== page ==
Indigenous children and their families are subject to “racist attitudes” at the organization that oversees a Montreal youth protection agency, compromising the type of care they receive, a new report says.
The report, prepared by researchers at Concordia University in collaboration with the Native Women’s Shelter of Montreal and other local community groups, details problems at Batshaw Youth and Family Centre and offers recommendations to improve the situation.
It is based on three years of research in co-operation with Batshaw and the CIUSSS de l’Ouest-de-l’Île-de-Montréal, the regional health board that oversees the agency.
A focus group of Batshaw workers said “racists attitudes” of staff at the regional health board was one of the main obstacles to improved care.
Workers at Bathsaw said they felt “families were victims of stereotyping and that many [in the regional health authority] held the attitude of Indigenous families as somehow separate from other families they worked with.”
The report, titled “One step forward, two steps back: Child welfare services for Indigenous clientele living in Montreal,” has not yet been made public. It was obtained by CBC News after first surfacing in the Montreal Gazette.
Here are some of the key findings:
- The number of Indigenous children and families is not adequately tracked and likely underreported. The report notes improved records is one of the first recommendations in the Truth and Reconciliation Commission (TRC).
- Researchers noted a “lack of will” on behalf of upper management at the CIUSSS de l’Ouest-de-l’Île-de-Montréal to implement the calls to action put forward by the TRC.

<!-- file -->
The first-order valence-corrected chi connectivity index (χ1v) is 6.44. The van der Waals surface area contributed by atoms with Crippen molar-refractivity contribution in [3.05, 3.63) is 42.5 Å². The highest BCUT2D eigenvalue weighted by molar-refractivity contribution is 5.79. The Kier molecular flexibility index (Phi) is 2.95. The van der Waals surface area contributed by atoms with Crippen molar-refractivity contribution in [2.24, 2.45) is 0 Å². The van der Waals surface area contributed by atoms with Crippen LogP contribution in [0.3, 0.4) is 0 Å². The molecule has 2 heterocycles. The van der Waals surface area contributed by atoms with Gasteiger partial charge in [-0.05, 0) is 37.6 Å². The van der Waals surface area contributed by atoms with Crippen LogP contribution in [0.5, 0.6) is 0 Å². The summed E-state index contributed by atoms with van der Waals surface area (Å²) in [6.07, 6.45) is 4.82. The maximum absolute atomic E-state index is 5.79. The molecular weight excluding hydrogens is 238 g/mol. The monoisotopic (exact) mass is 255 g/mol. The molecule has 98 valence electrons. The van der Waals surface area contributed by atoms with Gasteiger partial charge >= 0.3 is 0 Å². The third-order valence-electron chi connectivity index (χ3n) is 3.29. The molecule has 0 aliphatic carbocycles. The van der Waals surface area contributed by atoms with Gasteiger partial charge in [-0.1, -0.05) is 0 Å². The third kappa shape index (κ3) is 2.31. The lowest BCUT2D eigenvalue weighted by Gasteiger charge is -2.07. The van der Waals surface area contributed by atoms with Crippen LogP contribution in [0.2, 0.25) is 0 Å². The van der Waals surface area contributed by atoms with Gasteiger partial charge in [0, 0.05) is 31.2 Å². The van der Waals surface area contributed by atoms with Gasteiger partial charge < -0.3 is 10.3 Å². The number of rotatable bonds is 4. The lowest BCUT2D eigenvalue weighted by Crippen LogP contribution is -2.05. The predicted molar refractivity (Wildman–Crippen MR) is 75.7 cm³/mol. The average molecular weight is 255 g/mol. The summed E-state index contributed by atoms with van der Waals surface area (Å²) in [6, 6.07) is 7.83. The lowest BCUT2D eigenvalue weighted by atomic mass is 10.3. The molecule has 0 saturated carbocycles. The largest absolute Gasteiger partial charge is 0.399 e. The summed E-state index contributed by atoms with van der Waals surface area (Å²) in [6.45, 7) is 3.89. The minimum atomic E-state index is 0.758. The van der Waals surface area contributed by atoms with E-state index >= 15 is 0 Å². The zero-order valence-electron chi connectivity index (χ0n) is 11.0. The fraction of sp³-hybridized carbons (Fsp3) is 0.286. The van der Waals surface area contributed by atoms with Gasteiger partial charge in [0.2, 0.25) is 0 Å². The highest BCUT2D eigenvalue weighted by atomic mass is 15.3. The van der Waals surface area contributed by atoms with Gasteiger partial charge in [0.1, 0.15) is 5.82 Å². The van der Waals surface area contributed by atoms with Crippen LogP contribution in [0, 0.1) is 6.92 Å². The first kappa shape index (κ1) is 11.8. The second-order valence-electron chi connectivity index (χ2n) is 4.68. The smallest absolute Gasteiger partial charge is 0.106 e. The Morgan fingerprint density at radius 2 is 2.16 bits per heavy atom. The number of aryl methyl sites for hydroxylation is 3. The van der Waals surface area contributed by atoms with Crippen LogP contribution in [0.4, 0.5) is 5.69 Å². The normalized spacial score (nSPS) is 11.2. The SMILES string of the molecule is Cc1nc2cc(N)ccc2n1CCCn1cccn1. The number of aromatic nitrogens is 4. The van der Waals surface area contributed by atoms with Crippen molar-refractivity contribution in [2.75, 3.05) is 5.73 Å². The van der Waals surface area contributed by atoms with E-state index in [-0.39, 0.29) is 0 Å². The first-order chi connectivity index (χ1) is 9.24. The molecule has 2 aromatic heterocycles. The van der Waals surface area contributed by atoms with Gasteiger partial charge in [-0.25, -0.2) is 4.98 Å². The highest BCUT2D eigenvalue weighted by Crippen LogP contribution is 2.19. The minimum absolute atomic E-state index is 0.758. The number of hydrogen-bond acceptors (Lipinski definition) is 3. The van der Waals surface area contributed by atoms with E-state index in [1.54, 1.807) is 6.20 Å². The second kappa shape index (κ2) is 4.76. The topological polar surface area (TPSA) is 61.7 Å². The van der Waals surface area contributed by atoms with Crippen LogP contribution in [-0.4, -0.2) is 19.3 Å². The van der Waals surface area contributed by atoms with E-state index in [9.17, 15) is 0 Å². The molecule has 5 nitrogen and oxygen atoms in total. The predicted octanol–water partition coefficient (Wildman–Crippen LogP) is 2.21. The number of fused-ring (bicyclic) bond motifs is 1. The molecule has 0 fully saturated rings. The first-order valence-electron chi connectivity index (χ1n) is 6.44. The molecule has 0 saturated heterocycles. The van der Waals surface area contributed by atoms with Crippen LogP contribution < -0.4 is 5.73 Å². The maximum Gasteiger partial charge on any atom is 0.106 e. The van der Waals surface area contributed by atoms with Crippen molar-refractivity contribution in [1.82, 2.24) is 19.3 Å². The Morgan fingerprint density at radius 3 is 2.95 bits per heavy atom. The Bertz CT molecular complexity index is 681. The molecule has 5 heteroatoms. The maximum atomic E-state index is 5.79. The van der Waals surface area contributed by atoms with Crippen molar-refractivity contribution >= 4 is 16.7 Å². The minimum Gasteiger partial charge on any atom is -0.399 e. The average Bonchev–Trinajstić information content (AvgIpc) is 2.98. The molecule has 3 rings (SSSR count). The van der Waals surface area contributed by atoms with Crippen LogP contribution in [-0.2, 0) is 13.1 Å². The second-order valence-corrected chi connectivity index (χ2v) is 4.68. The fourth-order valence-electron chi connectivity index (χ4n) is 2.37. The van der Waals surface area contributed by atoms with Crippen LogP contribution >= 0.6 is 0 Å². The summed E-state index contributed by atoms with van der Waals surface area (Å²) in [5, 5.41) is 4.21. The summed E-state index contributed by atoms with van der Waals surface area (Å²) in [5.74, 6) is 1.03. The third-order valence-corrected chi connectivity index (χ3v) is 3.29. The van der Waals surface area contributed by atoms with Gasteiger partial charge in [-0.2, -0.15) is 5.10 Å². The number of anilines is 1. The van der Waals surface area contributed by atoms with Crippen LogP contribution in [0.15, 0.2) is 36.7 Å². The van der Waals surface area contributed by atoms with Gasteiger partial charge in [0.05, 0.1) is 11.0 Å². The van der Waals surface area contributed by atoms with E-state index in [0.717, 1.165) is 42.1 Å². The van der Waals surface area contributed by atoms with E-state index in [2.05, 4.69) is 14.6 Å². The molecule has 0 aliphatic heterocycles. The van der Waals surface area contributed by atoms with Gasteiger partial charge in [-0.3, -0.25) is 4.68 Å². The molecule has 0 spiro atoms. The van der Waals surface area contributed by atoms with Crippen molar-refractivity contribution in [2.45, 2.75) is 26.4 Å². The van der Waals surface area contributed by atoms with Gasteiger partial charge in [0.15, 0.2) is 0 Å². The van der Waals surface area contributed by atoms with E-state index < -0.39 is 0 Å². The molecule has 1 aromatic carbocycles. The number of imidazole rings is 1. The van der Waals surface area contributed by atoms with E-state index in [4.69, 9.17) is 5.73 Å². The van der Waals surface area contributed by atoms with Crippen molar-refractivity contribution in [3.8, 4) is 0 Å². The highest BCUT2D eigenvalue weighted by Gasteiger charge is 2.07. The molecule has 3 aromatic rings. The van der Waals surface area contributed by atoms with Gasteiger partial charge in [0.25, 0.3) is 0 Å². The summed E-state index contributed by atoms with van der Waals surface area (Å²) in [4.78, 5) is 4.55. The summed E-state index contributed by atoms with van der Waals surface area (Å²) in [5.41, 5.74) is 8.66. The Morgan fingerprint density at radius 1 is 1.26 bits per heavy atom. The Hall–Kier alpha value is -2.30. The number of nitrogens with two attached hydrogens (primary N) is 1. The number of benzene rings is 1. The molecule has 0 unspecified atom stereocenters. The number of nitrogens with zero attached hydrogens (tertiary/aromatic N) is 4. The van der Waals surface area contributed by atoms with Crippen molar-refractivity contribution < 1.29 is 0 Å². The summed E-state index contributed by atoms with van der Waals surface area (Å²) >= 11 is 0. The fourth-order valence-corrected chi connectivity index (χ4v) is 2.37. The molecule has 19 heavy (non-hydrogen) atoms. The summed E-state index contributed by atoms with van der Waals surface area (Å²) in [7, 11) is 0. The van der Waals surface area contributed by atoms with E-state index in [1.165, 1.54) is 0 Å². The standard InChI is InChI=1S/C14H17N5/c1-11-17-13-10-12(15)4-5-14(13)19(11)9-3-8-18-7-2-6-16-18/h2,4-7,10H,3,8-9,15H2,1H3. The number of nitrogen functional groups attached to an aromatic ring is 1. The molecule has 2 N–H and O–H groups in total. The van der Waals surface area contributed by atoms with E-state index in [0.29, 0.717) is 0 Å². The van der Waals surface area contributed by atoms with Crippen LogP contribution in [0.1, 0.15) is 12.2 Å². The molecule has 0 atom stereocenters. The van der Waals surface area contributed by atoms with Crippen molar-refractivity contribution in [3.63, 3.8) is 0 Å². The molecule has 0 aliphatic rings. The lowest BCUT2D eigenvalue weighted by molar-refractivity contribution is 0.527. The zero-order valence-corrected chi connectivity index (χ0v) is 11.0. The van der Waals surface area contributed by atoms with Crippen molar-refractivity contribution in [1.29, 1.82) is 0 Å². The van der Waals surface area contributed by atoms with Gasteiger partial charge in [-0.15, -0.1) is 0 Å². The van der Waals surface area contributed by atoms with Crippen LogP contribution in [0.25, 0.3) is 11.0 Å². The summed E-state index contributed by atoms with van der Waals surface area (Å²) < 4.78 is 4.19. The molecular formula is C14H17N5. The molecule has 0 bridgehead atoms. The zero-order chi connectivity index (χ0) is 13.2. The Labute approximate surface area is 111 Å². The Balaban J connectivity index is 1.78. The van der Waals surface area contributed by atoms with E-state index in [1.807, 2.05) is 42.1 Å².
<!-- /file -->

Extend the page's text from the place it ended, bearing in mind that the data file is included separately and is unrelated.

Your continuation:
- Staff at Bashaw said there is a lack of information about the resources available for Indigenous clients, and “little awareness of the diversity” among First Nations in Quebec.
- There were no First Nations, Inuit or Métis staff on the CIUSSS de l’Ouest-de-l’Île-de-Montréal team designated to work with Indigenous families at the time of the report’s completion.
- The lack of translation services, particularly for Inuit families, is highlighted as a major barrier to services.
The recommendations include improved staff training, the hiring of Indigenous staff, establishing best practices in working with Indigenous youth and the establishment of an ongoing working group where community experts would be consulted.
Change needed ‘immediately’
In the conclusion, the report’s authors say they expect the CIUSSS de l’Ouest-de-l’Île-de-Montréal to “begin working immediately” with organizations representing Indigenous peoples in Montreal.
Batshaw has been beset by problems in recent years. Last December, the Quebec human rights commission launched an investigation following a CBC News report that Inuit children were discouraged from speaking their own language while in youth protection.
The commission, as well as the CIUSSS de l’Ouest-de-l’Île-de-Montréal, is also looking into the services offered to youth who are transferred from Nunavik to Montreal.
CIUSSS de l’Ouest-de-l’Île-de-Montréal did not immediately return a request for comment Thursday.